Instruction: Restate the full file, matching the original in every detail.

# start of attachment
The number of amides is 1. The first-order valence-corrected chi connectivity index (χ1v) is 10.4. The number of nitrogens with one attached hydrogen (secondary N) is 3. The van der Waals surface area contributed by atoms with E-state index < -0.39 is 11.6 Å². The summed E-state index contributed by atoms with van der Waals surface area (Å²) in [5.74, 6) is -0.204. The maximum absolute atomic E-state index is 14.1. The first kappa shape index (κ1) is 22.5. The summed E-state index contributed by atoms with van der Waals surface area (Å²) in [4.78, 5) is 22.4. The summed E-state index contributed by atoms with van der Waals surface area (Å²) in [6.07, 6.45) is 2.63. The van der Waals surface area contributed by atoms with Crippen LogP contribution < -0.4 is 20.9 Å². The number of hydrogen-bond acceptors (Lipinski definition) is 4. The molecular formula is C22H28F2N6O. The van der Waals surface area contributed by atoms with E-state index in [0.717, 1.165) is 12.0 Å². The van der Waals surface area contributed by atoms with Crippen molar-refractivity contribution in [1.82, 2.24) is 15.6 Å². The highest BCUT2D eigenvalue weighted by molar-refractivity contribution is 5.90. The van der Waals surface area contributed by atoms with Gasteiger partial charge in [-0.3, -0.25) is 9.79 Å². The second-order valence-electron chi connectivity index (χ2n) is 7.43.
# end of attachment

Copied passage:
The number of amides is 1. The first-order valence-corrected chi connectivity index (χ1v) is 10.4. The number of nitrogens with one attached hydrogen (secondary N) is 3. The van der Waals surface area contributed by atoms with E-state index < -0.39 is 11.6 Å². The summed E-state index contributed by atoms with van der Waals surface area (Å²) in [5.74, 6) is -0.204. The maximum absolute atomic E-state index is 14.1. The first kappa shape index (κ1) is 22.5. The summed E-state index contributed by atoms with van der Waals surface area (Å²) in [4.78, 5) is 22.4. The summed E-state index contributed by atoms with van der Waals surface area (Å²) in [6.07, 6.45) is 2.63. The van der Waals surface area contributed by atoms with Crippen LogP contribution < -0.4 is 20.9 Å². The number of hydrogen-bond acceptors (Lipinski definition) is 4. The molecular formula is C22H28F2N6O. The van der Waals surface area contributed by atoms with E-state index in [0.717, 1.165) is 12.0 Å². The van der Waals surface area contributed by atoms with Crippen molar-refractivity contribution in [1.82, 2.24) is 15.6 Å². The highest BCUT2D eigenvalue weighted by molar-refractivity contribution is 5.90. The van der Waals surface area contributed by atoms with Gasteiger partial charge in [-0.3, -0.25) is 9.79 Å². The second-order valence-electron chi connectivity index (χ2n) is 7.43.